Pop Culture

 

Reminisce through the 70s & 80s pop culture and it's disco connections in the Los Angeles areas. These nostalgic details defining BackToDisco's tribute to the styles, icons, trends, music, entertainment and music that made us a most unique sub-culture.

 

         Baby Boomers

The generation of seventy-eight million Americans born in the post-World War II Baby Boom, between 1943 and 1960. Key words: Afro, American Bandstand, "American Pie," Barbie, bell-bottoms, Dating Game, disco, ecology, Elvis, G.I. Joe, gay lib, go-go boots, Granola Heads, Grease, Hendrix, New Wave, punk rock, Saturday Night Fever, Soul Train, Springsteen, thirty-something, Wonder Years, yuppies and more....

 

         Afro

"Black Power!" Fashionable in the late 1960s and 1970s, this kinky, round rairdo symbolized liberation for African-Americans wearey of having their hair painstakingly straightened to imitate flat Caucasian styles. The name came from the wearer's pride in his or her African cultureal heritage. So Popular was the Afro, by the end of the 1970s, that white celebs like Barbra Streisand, Bette Midler, Ali MacGraw , and Anthony "Luke Spencer" Geary made the mistake of perming their hair into tight, frizzy Afros--a.k.a Anglo-fros!

 

         Bell Bottoms

A style of pants, mega-fashionable in the late 1960s and throughout the 1970s, that got its name from its unique bell shape (tight from the waist to the thighs, flared from the knees to the bottom).  Two general rules for wearing bell-bottoms: the wider the bell, the cooler the wearer; and legs long enough so your shoes won't show (otherwise you like like a geek wearing highwasters).

 

         Patrick Nagel - Art of the 80s

Nagel's unique "wood block" style associated with Japanese art combined with Art Deco stylings to create  a singular style that defines the decade of the 80s. In the 70s he collaborated with Playboy Magazine but his fame peaked with his painting of Duran Duran's Rio album cover. His style is still easily recognized today but will forever be the symbolic representation of the 80s. Nagel's ivory-skinned-beauties became a staple in Southern California's party scene flyers.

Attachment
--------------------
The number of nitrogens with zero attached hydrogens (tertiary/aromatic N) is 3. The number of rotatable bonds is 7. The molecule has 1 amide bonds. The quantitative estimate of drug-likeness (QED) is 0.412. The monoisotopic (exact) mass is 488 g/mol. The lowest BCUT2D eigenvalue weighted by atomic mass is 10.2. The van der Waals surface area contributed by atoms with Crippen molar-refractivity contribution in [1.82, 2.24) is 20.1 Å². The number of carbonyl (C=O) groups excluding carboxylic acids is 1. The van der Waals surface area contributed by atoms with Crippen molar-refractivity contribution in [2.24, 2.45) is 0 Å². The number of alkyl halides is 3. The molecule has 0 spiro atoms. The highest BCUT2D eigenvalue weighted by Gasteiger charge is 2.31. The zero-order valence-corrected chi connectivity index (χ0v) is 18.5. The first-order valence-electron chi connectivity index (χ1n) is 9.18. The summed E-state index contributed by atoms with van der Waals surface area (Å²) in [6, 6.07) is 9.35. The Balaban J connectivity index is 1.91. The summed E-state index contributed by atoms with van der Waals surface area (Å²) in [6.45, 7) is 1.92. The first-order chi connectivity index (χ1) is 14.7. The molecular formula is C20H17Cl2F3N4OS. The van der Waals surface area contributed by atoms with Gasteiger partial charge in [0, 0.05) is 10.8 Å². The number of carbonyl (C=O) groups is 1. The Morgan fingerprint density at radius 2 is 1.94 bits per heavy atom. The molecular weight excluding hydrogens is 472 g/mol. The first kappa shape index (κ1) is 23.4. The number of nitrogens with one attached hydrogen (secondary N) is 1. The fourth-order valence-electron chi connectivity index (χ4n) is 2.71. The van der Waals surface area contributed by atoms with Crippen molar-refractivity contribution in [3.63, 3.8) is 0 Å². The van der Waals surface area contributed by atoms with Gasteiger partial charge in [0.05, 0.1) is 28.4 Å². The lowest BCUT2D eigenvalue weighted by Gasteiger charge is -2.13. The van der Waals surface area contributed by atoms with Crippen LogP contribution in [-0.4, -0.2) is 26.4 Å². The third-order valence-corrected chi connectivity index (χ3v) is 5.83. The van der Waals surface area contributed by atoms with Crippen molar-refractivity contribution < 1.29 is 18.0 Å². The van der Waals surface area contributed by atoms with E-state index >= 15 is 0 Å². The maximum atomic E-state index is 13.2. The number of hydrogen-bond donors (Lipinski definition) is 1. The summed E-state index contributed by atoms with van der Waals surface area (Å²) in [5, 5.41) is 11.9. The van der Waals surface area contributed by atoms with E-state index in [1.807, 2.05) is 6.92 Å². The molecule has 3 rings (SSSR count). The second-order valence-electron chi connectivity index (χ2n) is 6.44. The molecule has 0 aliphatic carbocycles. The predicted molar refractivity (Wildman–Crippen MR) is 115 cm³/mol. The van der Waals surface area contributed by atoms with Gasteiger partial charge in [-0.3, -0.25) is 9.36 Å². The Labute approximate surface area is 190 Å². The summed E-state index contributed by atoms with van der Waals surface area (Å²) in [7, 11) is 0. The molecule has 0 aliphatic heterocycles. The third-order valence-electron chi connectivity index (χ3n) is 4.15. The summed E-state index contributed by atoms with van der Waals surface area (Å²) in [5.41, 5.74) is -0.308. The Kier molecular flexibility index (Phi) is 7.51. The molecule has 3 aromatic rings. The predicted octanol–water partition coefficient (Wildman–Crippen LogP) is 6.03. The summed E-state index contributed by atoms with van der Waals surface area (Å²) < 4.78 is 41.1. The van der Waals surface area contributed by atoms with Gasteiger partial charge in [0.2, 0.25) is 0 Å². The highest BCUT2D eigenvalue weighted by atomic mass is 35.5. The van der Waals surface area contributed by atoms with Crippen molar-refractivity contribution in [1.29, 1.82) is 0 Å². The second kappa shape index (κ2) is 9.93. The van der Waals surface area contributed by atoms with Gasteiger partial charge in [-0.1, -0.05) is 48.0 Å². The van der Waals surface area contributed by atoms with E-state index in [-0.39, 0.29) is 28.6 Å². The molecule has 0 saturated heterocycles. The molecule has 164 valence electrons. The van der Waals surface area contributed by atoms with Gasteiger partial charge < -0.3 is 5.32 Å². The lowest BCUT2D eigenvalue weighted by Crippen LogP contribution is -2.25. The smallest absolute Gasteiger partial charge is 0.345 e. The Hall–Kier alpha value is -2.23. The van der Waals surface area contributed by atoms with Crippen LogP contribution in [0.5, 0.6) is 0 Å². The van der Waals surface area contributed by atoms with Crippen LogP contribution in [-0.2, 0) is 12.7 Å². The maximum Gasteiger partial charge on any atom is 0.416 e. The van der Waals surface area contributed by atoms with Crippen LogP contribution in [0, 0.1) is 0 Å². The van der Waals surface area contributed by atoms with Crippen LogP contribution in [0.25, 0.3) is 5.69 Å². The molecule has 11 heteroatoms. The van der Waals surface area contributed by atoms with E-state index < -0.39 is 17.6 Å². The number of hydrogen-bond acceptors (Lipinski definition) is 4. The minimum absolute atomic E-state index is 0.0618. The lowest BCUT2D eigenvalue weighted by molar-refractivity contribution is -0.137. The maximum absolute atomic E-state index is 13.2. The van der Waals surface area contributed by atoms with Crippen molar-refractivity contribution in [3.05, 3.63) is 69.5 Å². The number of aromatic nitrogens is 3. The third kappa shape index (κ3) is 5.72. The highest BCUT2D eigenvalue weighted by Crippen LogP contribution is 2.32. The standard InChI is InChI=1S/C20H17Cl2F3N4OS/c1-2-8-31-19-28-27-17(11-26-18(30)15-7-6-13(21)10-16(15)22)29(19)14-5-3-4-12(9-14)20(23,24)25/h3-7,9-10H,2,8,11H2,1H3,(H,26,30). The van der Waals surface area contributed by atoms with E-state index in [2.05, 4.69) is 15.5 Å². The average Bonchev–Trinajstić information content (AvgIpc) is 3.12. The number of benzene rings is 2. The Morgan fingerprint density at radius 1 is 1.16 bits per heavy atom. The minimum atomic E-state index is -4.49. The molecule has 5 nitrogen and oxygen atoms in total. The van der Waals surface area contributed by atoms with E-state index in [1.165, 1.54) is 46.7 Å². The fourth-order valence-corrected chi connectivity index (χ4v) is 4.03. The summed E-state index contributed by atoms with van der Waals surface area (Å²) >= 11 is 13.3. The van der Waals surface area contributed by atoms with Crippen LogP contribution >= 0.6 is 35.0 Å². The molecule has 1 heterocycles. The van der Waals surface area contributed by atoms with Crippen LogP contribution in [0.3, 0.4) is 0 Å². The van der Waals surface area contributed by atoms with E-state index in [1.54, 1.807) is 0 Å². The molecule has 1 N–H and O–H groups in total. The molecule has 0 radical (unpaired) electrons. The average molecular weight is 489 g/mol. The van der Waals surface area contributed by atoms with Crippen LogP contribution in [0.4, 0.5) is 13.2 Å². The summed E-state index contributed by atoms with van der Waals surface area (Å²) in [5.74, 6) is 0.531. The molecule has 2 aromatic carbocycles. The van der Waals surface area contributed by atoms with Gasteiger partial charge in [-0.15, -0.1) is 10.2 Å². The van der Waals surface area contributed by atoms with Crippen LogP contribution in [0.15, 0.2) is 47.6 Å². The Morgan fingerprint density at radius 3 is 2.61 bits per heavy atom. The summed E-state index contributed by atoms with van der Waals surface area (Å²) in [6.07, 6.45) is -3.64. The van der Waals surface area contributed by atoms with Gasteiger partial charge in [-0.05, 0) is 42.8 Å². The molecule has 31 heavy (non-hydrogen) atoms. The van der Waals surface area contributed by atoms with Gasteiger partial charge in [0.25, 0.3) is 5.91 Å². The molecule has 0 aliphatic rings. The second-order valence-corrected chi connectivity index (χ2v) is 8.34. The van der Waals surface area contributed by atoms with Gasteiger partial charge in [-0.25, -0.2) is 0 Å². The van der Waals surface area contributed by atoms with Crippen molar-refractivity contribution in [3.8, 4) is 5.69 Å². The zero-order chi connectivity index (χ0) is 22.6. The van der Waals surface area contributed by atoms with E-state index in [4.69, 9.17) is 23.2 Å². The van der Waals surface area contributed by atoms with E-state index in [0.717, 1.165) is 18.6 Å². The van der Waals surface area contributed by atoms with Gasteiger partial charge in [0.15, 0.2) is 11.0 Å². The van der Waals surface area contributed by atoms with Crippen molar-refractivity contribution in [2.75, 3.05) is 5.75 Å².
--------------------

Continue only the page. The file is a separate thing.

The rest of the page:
Patrick Nagel, symbolic artist of the 80s

 

       Break Dancing

The 1980s urban-oriented dancing in which the participants (mostly male) looked like they were having an epileptic seizure as they spun on the ground with a body part. Best break-dancing songs included "Breakin' . . . There's No Stopping Us" (1984) by Ollie and Jerry and "Breakdance" (1984) by Irene Cara.

 

         New Wave

According to the dictionary, the definition of New Wave is "post-punk rock", involving bizarre clothing, popular in United States during the 1980s." When groups like Blondie and The Cars first appeared on Top Forty radio with heavily synthesized songs (the trademark sound of New Wave), to 1986, which is in some opinions, the last year of the music genre. In the late 1980s New Wave evolved into alternative or modern rock.

 

         Yuppies

Oft-loathed young urban professionals from Ronald Reagan’s “greed is good” era (1980-88) who ostentatiously expensive, trendy, designer-brand belongings and voted Republican. Their car of choice: the high priced BMW, a.k.a. “beemer”. Fortunately,“Yuptopia” ended with the stock market crash of October 19, 1987.

 

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